Tonsillitis

Acute inflammation of the palatine tonsils, usually due
to streptococcal or, less commonly, viral infection.


Tonsillitis may be either an acute or chronic inflammation of the tonsils,
located near the back of the tongue. (The adenoids, lymph glands located
behind the nose, are often simultaneously inflamed.) Tonsillitis, which
usually develops suddenly as a result of a streptococcal infection but may
also be caused by a viral infection, is characterized by sore throat, fever,
chills, headache, poor appetite, and weakness. The tonsils become swollen
and red, with streaks of pus often visible on their surface. Acute tonsillitis
usually clears up in about a week, but antibiotics may be prescribed to
prevent complications such as middle-ear and sinus infections, formation
of deep abscesses, spread of infection to other organs, and chronic tonsillitis.
In chronic tonsillitis the tonsils tend to flare up in episodes of acute
infection. Tonsillitis is more common in children than in adults.


Actions indicated for the processes behind this disease:

Lymphatics are of primary importance as this is an infection
of lymphatic tissue.

Anti-microbials help the immune system combat the infection (whatever
the `causal’ organism might be) and help avoid secondary infection

Anti-catarrhals are indicated if there is associated sinus congestion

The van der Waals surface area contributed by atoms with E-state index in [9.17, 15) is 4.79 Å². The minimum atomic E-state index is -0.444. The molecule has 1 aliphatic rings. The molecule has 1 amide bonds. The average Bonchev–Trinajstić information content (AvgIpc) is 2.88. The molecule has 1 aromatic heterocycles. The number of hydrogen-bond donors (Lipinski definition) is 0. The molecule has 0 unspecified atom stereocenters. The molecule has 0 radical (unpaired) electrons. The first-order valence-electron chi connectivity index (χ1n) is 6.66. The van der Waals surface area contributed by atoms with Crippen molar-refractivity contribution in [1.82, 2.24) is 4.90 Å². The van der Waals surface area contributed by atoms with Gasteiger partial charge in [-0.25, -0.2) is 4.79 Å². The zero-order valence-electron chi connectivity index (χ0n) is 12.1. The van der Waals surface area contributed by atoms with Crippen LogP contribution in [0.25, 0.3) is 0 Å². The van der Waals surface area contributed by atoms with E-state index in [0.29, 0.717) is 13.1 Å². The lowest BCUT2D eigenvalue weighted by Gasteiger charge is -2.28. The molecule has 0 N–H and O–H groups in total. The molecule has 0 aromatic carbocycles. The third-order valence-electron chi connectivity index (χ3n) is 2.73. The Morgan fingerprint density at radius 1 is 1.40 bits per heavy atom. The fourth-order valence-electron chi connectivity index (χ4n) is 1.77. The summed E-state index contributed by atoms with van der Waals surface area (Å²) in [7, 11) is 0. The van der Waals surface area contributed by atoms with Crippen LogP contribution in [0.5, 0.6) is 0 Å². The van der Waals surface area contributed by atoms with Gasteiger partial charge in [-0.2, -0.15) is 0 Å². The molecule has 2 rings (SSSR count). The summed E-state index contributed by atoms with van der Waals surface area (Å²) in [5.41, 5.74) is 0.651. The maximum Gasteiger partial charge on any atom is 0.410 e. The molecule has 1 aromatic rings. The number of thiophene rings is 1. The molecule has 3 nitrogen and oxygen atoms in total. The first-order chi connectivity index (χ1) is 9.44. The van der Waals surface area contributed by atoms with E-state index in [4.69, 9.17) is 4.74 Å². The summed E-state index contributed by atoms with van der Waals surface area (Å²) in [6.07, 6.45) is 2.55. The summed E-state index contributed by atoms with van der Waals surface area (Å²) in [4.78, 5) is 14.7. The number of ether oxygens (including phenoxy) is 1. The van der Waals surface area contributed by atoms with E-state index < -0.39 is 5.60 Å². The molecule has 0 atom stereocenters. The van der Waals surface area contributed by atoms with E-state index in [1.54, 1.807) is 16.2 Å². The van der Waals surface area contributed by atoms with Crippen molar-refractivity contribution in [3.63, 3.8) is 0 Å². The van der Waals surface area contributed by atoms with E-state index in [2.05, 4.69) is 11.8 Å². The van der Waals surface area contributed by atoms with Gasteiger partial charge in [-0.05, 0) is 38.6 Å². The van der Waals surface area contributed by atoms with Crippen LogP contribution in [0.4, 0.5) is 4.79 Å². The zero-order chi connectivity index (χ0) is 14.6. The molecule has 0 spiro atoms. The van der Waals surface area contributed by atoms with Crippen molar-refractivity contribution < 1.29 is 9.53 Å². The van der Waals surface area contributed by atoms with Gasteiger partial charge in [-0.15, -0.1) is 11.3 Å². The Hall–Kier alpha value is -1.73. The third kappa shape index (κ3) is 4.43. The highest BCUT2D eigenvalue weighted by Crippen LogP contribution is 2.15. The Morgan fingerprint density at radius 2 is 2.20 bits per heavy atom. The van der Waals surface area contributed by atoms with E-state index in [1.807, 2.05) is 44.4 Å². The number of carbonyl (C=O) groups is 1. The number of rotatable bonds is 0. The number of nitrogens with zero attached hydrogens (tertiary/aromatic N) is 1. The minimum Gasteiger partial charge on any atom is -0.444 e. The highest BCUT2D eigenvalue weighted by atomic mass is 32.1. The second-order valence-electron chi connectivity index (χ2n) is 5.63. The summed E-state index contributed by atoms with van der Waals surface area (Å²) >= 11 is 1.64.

or middle ear involvement.

Diaphoretics will help the body cope with any associated fever.

Expectorants are called for, in one of their varieties, if there
is the development of secondary problems in the lower respiratory system.



System Support

The lymphatic system is the focus for tonic support, but if there is a recurrent
pattern of infections, the immune system calls for strengthening.


Specific Remedies

The lymphatic alteratives usually have a local reputation as specifics in
tonsillitis. In Britain the most famous would be Galium aparine.


One possible prescription:

Galium aparine — — — 2 parts

Echinacea spp. — — — 2 parts

Baptisia tinctoria — — — 1 part

Calendula officinalis — — — 1 part to 5ml of tincture three
times a day. Treat for fever if indicated.




In Herbal Home Health Care, Dr Christopher recommends a fomentation
of the following:

Verbascum thapsus — — — 3 parts

Lobelia inflata — — — 1 part of dried herb. Make a strong infusion.
Dip cloth in fomentation and wrap around the neck at night. Do this each
night until the condition clears up.

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David L. Hoffmann BSc Hons MNIMH Written by David L. Hoffmann BSc Hons MNIMH

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